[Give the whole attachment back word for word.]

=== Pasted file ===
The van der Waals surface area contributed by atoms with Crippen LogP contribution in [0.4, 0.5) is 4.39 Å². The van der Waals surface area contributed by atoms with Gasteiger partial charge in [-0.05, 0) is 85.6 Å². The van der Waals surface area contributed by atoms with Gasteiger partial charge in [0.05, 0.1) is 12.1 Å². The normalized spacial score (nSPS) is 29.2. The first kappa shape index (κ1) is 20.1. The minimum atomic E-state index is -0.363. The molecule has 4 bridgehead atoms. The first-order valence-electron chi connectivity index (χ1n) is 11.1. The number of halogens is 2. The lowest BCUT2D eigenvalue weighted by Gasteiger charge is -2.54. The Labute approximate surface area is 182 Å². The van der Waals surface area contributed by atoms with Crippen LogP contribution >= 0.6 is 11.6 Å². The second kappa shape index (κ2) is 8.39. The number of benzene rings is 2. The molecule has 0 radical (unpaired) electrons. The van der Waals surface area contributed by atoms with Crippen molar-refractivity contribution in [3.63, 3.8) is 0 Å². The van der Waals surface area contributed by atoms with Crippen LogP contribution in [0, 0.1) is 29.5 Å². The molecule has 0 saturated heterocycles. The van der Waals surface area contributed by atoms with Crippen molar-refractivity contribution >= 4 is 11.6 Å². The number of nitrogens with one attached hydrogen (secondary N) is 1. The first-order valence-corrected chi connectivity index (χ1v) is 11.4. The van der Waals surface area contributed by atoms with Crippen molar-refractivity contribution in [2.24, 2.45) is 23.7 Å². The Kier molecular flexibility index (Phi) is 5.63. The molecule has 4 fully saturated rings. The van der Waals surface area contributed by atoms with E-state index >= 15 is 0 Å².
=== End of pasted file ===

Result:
The van der Waals surface area contributed by atoms with Crippen LogP contribution in [0.4, 0.5) is 4.39 Å². The van der Waals surface area contributed by atoms with Gasteiger partial charge in [-0.05, 0) is 85.6 Å². The van der Waals surface area contributed by atoms with Gasteiger partial charge in [0.05, 0.1) is 12.1 Å². The normalized spacial score (nSPS) is 29.2. The first kappa shape index (κ1) is 20.1. The minimum atomic E-state index is -0.363. The molecule has 4 bridgehead atoms. The first-order valence-electron chi connectivity index (χ1n) is 11.1. The number of halogens is 2. The lowest BCUT2D eigenvalue weighted by Gasteiger charge is -2.54. The Labute approximate surface area is 182 Å². The van der Waals surface area contributed by atoms with Crippen LogP contribution >= 0.6 is 11.6 Å². The second kappa shape index (κ2) is 8.39. The number of benzene rings is 2. The molecule has 0 radical (unpaired) electrons. The van der Waals surface area contributed by atoms with Crippen molar-refractivity contribution in [3.63, 3.8) is 0 Å². The van der Waals surface area contributed by atoms with Crippen LogP contribution in [0, 0.1) is 29.5 Å². The molecule has 0 saturated heterocycles. The van der Waals surface area contributed by atoms with Crippen molar-refractivity contribution >= 4 is 11.6 Å². The number of nitrogens with one attached hydrogen (secondary N) is 1. The first-order valence-corrected chi connectivity index (χ1v) is 11.4. The van der Waals surface area contributed by atoms with Crippen molar-refractivity contribution in [2.24, 2.45) is 23.7 Å². The Kier molecular flexibility index (Phi) is 5.63. The molecule has 4 fully saturated rings. The van der Waals surface area contributed by atoms with E-state index >= 15 is 0 Å².